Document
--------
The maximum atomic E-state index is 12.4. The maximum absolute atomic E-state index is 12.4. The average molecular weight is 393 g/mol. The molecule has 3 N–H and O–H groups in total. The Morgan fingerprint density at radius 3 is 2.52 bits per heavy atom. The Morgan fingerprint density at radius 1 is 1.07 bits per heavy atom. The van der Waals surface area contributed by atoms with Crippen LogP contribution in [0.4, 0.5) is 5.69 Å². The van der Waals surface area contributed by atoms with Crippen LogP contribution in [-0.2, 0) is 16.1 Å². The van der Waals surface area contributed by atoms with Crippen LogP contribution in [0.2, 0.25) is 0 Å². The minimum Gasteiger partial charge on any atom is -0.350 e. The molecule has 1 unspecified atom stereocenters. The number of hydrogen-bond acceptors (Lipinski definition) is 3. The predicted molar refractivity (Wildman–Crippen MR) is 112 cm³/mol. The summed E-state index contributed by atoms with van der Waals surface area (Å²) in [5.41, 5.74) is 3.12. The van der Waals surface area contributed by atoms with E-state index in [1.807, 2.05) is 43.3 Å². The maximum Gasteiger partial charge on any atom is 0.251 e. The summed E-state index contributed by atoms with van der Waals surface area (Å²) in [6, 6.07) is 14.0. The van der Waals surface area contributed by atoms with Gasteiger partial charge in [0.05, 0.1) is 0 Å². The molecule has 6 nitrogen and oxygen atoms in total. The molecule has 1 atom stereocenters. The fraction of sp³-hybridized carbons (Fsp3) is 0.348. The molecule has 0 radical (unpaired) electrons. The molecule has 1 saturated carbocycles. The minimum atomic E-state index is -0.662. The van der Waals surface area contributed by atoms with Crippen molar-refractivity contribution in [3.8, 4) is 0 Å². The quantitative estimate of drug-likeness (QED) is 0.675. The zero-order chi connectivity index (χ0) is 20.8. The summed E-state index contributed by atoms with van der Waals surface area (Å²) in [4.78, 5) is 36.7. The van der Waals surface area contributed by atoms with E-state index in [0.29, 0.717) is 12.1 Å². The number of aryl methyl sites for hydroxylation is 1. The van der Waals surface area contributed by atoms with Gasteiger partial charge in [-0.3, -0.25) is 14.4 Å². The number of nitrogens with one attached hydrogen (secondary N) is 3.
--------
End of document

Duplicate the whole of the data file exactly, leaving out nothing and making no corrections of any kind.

The maximum atomic E-state index is 12.4. The maximum absolute atomic E-state index is 12.4. The average molecular weight is 393 g/mol. The molecule has 3 N–H and O–H groups in total. The Morgan fingerprint density at radius 3 is 2.52 bits per heavy atom. The Morgan fingerprint density at radius 1 is 1.07 bits per heavy atom. The van der Waals surface area contributed by atoms with Crippen LogP contribution in [0.4, 0.5) is 5.69 Å². The van der Waals surface area contributed by atoms with Crippen LogP contribution in [-0.2, 0) is 16.1 Å². The van der Waals surface area contributed by atoms with Crippen LogP contribution in [0.2, 0.25) is 0 Å². The minimum Gasteiger partial charge on any atom is -0.350 e. The molecule has 1 unspecified atom stereocenters. The number of hydrogen-bond acceptors (Lipinski definition) is 3. The predicted molar refractivity (Wildman–Crippen MR) is 112 cm³/mol. The summed E-state index contributed by atoms with van der Waals surface area (Å²) in [5.41, 5.74) is 3.12. The van der Waals surface area contributed by atoms with E-state index in [1.807, 2.05) is 43.3 Å². The maximum Gasteiger partial charge on any atom is 0.251 e. The summed E-state index contributed by atoms with van der Waals surface area (Å²) in [6, 6.07) is 14.0. The van der Waals surface area contributed by atoms with Gasteiger partial charge in [0.05, 0.1) is 0 Å². The molecule has 6 nitrogen and oxygen atoms in total. The molecule has 1 atom stereocenters. The fraction of sp³-hybridized carbons (Fsp3) is 0.348. The molecule has 0 radical (unpaired) electrons. The molecule has 1 saturated carbocycles. The minimum atomic E-state index is -0.662. The van der Waals surface area contributed by atoms with Crippen molar-refractivity contribution in [3.8, 4) is 0 Å². The quantitative estimate of drug-likeness (QED) is 0.675. The zero-order chi connectivity index (χ0) is 20.8. The summed E-state index contributed by atoms with van der Waals surface area (Å²) in [4.78, 5) is 36.7. The van der Waals surface area contributed by atoms with E-state index in [0.29, 0.717) is 12.1 Å². The number of aryl methyl sites for hydroxylation is 1. The van der Waals surface area contributed by atoms with Gasteiger partial charge in [-0.3, -0.25) is 14.4 Å². The number of nitrogens with one attached hydrogen (secondary N) is 3.